Theodore Roosevelt and the man in the arena.

Theodore Roosevelt and the man in the arena.

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Theodore Roosevelt was as mean as a bear, as tough as a bull-moose and widely admired by legends the likes of Ernest Hemingway.

While Teddy is most known for being the 26th president of the United States, he was also a prolific writer that wrote something like 47 books on topics ranging from naval warfare to hunting big game to navigating the rough and tumble world of politics.

Teddy?s coveted speech, The man in the arena is hands down one of the most powerful pieces of prose I?ve ever read.

During my adolescent years whilst pursuing dreams of one day becoming a collegiate athlete, I had the entire piece taped to my bathroom mirror where I?d read it every evening while taking a brush to my teeth before slipping into bed and drifting off to sleep.

I imagine when Teddy first gave the speech in 1910, he didn?t have the slightest clue it?d be inspiring young Americans a century later.

I read it was shortly after Roosevelt had left office. He had stopped in Paris to speak to a modest two thousand person audience made up of ministers, military officers and hundreds of students.

The speech was titled, Citizenship in a Republic but would become infamously known as The Man in the Arena.

It went something like this?

Teddy is typing now.

?It is not the critic who counts; not the man who points out how the strong man stumbles, or where the doer of deeds could have done them better? The credit belongs to the man who is actually in the arena, whose face is marred by dust and sweat and blood; who strives valiantly; who errs, who comes short again and again, because there is no effort without error and shortcoming; but who does actually strive to do the deeds; who knows great enthusiasms, the great devotions; who spends himself in a worthy cause; who at the best knows in the end the triumph of high achievement, and who at the worst, if he fails, at least fails while daring greatly, so that his place shall never be with those cold and timid souls who neither know victory nor defeat??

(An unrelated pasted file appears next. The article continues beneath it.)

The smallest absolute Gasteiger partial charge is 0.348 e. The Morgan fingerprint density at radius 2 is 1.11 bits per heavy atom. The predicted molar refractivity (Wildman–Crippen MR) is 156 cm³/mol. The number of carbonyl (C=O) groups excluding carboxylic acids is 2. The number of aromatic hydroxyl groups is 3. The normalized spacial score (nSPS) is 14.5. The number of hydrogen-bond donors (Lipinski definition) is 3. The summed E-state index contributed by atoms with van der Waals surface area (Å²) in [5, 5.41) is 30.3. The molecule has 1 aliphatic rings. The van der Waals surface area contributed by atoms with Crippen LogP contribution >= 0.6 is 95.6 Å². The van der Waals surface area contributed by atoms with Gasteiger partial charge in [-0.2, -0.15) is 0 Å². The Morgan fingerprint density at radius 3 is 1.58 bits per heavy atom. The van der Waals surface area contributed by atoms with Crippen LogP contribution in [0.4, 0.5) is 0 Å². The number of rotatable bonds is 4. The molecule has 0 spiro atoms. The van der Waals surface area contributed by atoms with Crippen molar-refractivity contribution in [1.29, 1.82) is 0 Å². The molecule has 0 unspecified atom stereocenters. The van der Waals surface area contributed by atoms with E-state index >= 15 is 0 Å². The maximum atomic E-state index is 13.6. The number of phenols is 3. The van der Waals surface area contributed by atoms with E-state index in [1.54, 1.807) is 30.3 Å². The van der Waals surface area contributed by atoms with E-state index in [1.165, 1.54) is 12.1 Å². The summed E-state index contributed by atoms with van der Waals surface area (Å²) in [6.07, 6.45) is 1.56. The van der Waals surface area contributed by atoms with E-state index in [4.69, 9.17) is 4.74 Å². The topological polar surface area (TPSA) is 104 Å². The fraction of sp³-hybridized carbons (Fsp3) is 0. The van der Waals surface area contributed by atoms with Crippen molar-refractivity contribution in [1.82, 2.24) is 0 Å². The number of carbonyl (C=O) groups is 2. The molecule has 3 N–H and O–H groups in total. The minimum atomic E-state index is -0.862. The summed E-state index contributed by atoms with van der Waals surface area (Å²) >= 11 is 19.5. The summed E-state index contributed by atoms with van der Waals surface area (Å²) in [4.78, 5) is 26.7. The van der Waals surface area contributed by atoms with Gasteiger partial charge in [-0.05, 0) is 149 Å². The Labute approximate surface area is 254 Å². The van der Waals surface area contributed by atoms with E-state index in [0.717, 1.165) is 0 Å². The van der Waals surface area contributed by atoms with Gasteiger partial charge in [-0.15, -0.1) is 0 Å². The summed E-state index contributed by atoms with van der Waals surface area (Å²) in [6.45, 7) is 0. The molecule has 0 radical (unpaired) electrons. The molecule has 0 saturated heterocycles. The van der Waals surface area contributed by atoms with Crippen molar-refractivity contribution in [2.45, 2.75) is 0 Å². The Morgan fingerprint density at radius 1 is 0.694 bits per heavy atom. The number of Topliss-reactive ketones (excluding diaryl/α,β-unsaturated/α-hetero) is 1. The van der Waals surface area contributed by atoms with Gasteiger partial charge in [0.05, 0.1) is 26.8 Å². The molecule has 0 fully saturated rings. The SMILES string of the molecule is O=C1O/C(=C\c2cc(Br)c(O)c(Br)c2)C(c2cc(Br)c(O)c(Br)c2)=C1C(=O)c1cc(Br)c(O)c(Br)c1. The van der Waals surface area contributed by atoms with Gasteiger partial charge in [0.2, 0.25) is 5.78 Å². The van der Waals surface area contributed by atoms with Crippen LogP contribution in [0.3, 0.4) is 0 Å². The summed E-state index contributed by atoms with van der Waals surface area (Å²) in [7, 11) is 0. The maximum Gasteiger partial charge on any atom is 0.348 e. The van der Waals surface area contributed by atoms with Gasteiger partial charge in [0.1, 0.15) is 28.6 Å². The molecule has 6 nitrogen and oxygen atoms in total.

Those damn words still stand straight the hairs on my arms.

The only other piece I could liken its power to is Charles Bukowski?s prose on going all the way or perhaps (and this might be a stretch) Ira Glass?s thoughts on battling frustration as a budding creative.

What I do know is that at a time like this, I need to re-hang Teddy Roosevelt?s words back up on my bathroom mirror.

In fact, at a time like this, I think all of us do.

But, I digress.

By Cole Schafer (but mostly Theodore Roosevelt).

Sticky Notes is my email list reserved for entrepreneurs, creatives, marketers, writers and freelancers looking to sell like hell (without losing their soul).

Originally published at on April 9, 2020.


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